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Nation’s largest subprime auto lender agrees to pay more than $550 million for deceptive auto loan practices

Cars at Car DealerSantander Consumer USA Inc. agreed Tuesday to pay about $550 million or more to consumers nationwide to resolve charges that its subprime lending practices exposed them to high levels of risk with auto loans that had a high likelihood of default. Santander also agreed to make changes to its terms and conditions for extending credit.

“Santander defrauded desperate consumers by placing them into auto loans the company knew these customers could never afford to pay, resulting in defaults and negative ratings on consumers’ credit reports,” said New York Attorney General Letitia James.

In March 2015, a coalition of 34 attorneys general opened an investigation into Santander — the largest subprime auto financing company in the nation – after receiving an increase in consumer complaints on subprime auto loans. The coalition alleged that Santander – through use of credit scoring models that could forecast the risk of borrower default – knew that certain groups of consumers would have a high likelihood of default.

It also alleged Santander failed to monitor dealer behavior to minimize the risk of receiving falsified information, such as the amounts specified for consumers’ incomes and expenses.

Consumers with the lowest quality loans who had defaulted as of December 31, 2019, and haven’t had their cars repossessed, can keep their car and have any deficiency balance on the loan – up to $45 million in deficiency waivers nationwide – waived. Santander will also waive the deficiency balances for certain defaulted consumers across the country, with about $433 million in immediate forgiveness of loans still owned by Santander, and additional deficiency waivers of loans that Santander no longer owns but is required to attempt to buy back.

In addition, Santander has agreed to provisions to make changes to how it determines the terms of its loans. These provisions:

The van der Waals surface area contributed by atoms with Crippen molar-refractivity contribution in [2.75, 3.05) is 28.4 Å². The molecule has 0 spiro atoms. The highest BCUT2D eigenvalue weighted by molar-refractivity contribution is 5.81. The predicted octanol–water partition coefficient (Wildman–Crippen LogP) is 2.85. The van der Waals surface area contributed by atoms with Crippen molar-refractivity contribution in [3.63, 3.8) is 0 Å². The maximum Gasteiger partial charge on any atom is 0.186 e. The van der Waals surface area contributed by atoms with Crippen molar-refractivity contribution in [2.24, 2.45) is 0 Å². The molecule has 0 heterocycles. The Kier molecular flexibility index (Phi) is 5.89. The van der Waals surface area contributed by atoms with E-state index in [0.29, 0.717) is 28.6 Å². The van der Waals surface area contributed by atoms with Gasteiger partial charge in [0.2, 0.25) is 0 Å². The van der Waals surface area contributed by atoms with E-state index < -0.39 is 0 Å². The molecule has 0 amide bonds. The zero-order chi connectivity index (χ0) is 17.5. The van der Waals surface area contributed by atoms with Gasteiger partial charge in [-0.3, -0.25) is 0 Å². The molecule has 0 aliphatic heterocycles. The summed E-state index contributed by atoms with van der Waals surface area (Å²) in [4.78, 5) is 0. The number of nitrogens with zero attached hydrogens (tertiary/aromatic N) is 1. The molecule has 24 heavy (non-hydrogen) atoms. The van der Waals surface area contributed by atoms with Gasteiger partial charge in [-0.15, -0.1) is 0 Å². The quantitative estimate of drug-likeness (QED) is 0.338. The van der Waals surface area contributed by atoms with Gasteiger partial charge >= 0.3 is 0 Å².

• Require Santander to consider a consumer's ability to pay the loan on its specific terms.
  • Bar Santander from purchasing loans where consumers would likely have no money left over at the end of the month after accounting for monthly auto payments, housing costs, and other debt obligations.
  • Require Santander to compensate consumers who default within a certain number of months following origination, where circumstances indicate the loan was unaffordable at the time of origination.
  • Prohibit Santander from requiring dealers to sell add-on "back-end" products to consumers – such as service contracts and GAP insurance – which increase the risk of auto loans.
  • Mandate that Santander carry out other controls, such as updated assumptions for default housing payments, dealer monitoring, and consistent servicing practices.

If you believe that you’re eligible for relief under this settlement, you can check for updates about relief administration by visiting santandermultistateagsettlement.com.

States involved in the settlement are Arizona, Arkansas, California, Connecticut, Florida, Georgia, Hawaii, Illinois, Indiana, Iowa, Kansas, Kentucky, Louisiana, Maine, Maryland, Michigan, Minnesota, Nebraska, New Hampshire, New Jersey, New Mexico, New York, North Carolina, Oregon, Pennsylvania, Rhode Island, South Carolina, Tennessee, Utah, Virginia, Washington, West Virginia, and Wyoming with the District of Columbia also participating.

Copyright 2020, Rita R. Robison, Consumer and Personal Finance Journalist

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